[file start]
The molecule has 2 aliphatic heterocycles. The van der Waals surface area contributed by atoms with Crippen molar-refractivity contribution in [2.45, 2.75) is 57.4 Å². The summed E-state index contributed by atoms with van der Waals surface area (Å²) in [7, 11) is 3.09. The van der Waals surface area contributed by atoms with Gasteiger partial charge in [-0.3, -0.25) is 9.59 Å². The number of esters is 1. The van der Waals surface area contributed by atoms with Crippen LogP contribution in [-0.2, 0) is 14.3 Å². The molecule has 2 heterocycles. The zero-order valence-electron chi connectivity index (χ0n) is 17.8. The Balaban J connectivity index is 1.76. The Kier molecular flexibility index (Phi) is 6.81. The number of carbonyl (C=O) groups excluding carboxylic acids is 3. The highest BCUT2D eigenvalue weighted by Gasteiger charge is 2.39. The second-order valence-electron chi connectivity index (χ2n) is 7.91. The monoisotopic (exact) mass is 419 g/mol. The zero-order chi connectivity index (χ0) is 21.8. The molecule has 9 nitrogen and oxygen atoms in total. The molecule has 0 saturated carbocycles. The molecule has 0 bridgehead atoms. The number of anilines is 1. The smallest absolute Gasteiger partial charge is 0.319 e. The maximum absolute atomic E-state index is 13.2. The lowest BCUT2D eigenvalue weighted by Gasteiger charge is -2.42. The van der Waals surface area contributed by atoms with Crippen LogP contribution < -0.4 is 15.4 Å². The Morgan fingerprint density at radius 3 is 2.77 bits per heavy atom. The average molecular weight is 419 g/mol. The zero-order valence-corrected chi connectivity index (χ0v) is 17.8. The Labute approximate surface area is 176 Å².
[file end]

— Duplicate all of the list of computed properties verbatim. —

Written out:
The molecule has 2 aliphatic heterocycles. The van der Waals surface area contributed by atoms with Crippen molar-refractivity contribution in [2.45, 2.75) is 57.4 Å². The summed E-state index contributed by atoms with van der Waals surface area (Å²) in [7, 11) is 3.09. The van der Waals surface area contributed by atoms with Gasteiger partial charge in [-0.3, -0.25) is 9.59 Å². The number of esters is 1. The van der Waals surface area contributed by atoms with Crippen LogP contribution in [-0.2, 0) is 14.3 Å². The molecule has 2 heterocycles. The zero-order valence-electron chi connectivity index (χ0n) is 17.8. The Balaban J connectivity index is 1.76. The Kier molecular flexibility index (Phi) is 6.81. The number of carbonyl (C=O) groups excluding carboxylic acids is 3. The highest BCUT2D eigenvalue weighted by Gasteiger charge is 2.39. The second-order valence-electron chi connectivity index (χ2n) is 7.91. The monoisotopic (exact) mass is 419 g/mol. The zero-order chi connectivity index (χ0) is 21.8. The molecule has 9 nitrogen and oxygen atoms in total. The molecule has 0 saturated carbocycles. The molecule has 0 bridgehead atoms. The number of anilines is 1. The smallest absolute Gasteiger partial charge is 0.319 e. The maximum absolute atomic E-state index is 13.2. The lowest BCUT2D eigenvalue weighted by Gasteiger charge is -2.42. The van der Waals surface area contributed by atoms with Crippen LogP contribution < -0.4 is 15.4 Å². The Morgan fingerprint density at radius 3 is 2.77 bits per heavy atom. The average molecular weight is 419 g/mol. The zero-order valence-corrected chi connectivity index (χ0v) is 17.8. The Labute approximate surface area is 176 Å².